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Originally posted by YouCanCallMeKM
Alright, not to get all technical and stuff. Obviously the position of the starts related to other stars wont change. But the persons perspective of it will. They will be in the same position, you will just be looking at it from a different angle. Sorry for not phrasing my sentence properly. And just so you know, we have two hemispheres. Northern and southern. There isn't a place on earth where you can stand and see the whole entire sky.Doesn't matter how high you are, you cant. there will always be a horizon because by now I'm sure you know that the earth is round, not flat.

I dont know when the last time you have been outside at night but let me tell you something. I was observing a line of stars at my friends house up the road. This line was going from top left, to bottom right. When I got home, which is a walk going down the road and a slight turn to the right, the stars were more in a horizontal formation. But obviously the stars didn't move, just the angle I was observing them from. My perspective changed.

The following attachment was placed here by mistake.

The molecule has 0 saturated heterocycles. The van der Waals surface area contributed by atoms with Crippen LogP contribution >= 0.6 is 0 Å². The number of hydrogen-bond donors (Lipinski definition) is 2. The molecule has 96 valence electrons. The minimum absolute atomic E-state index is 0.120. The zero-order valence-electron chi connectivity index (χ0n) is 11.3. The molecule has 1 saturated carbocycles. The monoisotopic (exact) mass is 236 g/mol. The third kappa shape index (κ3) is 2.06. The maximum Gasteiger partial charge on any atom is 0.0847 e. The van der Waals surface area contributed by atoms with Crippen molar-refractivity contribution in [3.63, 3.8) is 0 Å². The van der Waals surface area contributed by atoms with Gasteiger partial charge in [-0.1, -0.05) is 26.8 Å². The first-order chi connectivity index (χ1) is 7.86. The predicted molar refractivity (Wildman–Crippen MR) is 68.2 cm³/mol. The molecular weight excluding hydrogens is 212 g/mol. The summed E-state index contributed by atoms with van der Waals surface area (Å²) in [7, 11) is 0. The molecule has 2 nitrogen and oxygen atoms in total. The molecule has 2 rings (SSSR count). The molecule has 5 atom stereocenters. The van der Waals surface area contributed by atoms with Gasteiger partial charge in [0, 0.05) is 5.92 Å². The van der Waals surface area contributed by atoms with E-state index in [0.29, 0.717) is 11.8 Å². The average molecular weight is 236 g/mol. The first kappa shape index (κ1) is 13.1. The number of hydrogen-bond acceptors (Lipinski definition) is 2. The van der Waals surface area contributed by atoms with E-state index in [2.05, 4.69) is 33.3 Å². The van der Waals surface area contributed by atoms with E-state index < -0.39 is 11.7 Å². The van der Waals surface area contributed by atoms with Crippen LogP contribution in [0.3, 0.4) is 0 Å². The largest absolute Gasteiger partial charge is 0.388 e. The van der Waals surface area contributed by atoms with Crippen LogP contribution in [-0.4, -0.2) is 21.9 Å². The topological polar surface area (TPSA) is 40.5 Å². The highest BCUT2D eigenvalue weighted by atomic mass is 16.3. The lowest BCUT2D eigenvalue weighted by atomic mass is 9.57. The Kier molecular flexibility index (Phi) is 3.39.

Hope we can agree that its the perspective that changes. The angle of your observation.

[edit on 10-7-2010 by YouCanCallMeKM]


Yes I totally agree with you. Since my previous post I have been thinking about my own experience in seeing the same stars and planets at different angles. I am in agreement that it is possible and even after time goes by the viewing angle changes as, say, an upright triangle rising in the East looks upside down as it sets, and as you move towards the poles (looking north/south) you can make out their rotation around the axis.
And Yes I know I cannot see the whole sky at once, silly